Kissing Gouramis are a unique species of fish with various interesting traits. They are easily recognizable due to their peculiar behavior of “kissing” one another.
They’re a part of the family Osphronemidae, commonly known as labyrinhthids. They possess labyrinth organs, allowing them to gulp air and extract oxygen.
Kissing Gouramis can grow up to one foot long and live up to seven years when properly cared for.
They are native to South Asia and found in shallow swamps, slow-moving rivers, and canals.
Their male and female counterparts can be easily distinguished by their coloration. Males have larger, brighter-colored lips and brighter red eyes.
Males and females will “kiss” one another by pressing their lips together, which is unique to the species.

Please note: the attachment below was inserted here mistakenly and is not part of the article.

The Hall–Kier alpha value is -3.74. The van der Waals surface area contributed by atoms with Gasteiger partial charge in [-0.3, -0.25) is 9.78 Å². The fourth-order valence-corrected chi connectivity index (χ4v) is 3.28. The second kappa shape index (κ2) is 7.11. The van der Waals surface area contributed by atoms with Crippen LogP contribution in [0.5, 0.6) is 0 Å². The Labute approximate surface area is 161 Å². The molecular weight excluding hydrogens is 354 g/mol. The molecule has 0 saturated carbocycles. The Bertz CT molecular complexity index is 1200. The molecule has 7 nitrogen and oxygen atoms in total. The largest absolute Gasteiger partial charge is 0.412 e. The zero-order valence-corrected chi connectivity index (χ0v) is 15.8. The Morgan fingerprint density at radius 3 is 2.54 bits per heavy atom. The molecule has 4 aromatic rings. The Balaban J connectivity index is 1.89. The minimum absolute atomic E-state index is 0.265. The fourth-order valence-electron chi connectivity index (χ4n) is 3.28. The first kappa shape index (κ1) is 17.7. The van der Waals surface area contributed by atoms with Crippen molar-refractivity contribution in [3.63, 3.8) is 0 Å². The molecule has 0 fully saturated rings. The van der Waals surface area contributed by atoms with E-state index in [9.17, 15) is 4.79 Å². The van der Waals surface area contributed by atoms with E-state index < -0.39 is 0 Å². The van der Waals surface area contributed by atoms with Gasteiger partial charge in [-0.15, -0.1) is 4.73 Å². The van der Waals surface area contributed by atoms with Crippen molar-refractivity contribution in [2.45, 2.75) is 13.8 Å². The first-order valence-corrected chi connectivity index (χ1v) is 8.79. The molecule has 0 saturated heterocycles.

This behavior is thought to reinforce pair bonds and mark territory.
Kissing Gouramis are omnivorous, eating live feeders and frozen foods, such as brine shrimp, frozen mosquito larvae, and bloodworms.
Regular water changes are important because they require warm temperatures and good water quality for optimum health and growth.
These fish are not suitable for beginner aquarists, as they require specialized care.
Their natural lifespan can be extended if cared for correctly.